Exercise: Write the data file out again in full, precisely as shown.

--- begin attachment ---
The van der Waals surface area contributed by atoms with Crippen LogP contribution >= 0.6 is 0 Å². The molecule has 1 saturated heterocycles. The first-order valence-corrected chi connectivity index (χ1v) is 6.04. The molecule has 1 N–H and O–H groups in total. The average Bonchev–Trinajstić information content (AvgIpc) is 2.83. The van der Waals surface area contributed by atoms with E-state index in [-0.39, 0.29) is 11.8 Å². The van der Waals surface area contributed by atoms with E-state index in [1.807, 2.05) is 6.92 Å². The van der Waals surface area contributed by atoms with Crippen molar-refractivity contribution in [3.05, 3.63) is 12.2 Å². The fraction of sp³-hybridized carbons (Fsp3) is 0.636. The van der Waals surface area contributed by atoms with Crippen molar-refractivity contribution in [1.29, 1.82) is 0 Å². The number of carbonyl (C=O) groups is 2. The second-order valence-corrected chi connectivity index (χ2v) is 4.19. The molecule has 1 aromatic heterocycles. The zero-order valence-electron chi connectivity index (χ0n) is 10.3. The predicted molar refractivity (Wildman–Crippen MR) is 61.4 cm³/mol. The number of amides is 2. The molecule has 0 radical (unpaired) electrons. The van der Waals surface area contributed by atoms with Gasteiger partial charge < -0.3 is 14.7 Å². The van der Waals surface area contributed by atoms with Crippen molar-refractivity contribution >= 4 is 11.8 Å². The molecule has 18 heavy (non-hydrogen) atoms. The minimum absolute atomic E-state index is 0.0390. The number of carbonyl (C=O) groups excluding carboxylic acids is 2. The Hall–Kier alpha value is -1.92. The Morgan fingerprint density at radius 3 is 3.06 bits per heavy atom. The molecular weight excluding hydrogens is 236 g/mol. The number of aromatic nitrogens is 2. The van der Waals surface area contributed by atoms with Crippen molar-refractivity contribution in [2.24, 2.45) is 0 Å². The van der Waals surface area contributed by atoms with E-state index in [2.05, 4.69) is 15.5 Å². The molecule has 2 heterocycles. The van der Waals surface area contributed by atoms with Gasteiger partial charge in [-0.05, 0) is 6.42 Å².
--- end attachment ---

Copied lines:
The van der Waals surface area contributed by atoms with Crippen LogP contribution >= 0.6 is 0 Å². The molecule has 1 saturated heterocycles. The first-order valence-corrected chi connectivity index (χ1v) is 6.04. The molecule has 1 N–H and O–H groups in total. The average Bonchev–Trinajstić information content (AvgIpc) is 2.83. The van der Waals surface area contributed by atoms with E-state index in [-0.39, 0.29) is 11.8 Å². The van der Waals surface area contributed by atoms with E-state index in [1.807, 2.05) is 6.92 Å². The van der Waals surface area contributed by atoms with Crippen molar-refractivity contribution in [3.05, 3.63) is 12.2 Å². The fraction of sp³-hybridized carbons (Fsp3) is 0.636. The van der Waals surface area contributed by atoms with Crippen molar-refractivity contribution in [1.29, 1.82) is 0 Å². The number of carbonyl (C=O) groups is 2. The second-order valence-corrected chi connectivity index (χ2v) is 4.19. The molecule has 1 aromatic heterocycles. The zero-order valence-electron chi connectivity index (χ0n) is 10.3. The predicted molar refractivity (Wildman–Crippen MR) is 61.4 cm³/mol. The number of amides is 2. The molecule has 0 radical (unpaired) electrons. The van der Waals surface area contributed by atoms with Gasteiger partial charge < -0.3 is 14.7 Å². The van der Waals surface area contributed by atoms with Crippen molar-refractivity contribution >= 4 is 11.8 Å². The molecule has 18 heavy (non-hydrogen) atoms. The minimum absolute atomic E-state index is 0.0390. The number of carbonyl (C=O) groups excluding carboxylic acids is 2. The Hall–Kier alpha value is -1.92. The Morgan fingerprint density at radius 3 is 3.06 bits per heavy atom. The molecular weight excluding hydrogens is 236 g/mol. The number of aromatic nitrogens is 2. The van der Waals surface area contributed by atoms with Crippen molar-refractivity contribution in [2.24, 2.45) is 0 Å². The van der Waals surface area contributed by atoms with E-state index in [2.05, 4.69) is 15.5 Å². The molecule has 2 heterocycles. The van der Waals surface area contributed by atoms with Gasteiger partial charge in [-0.05, 0) is 6.42 Å².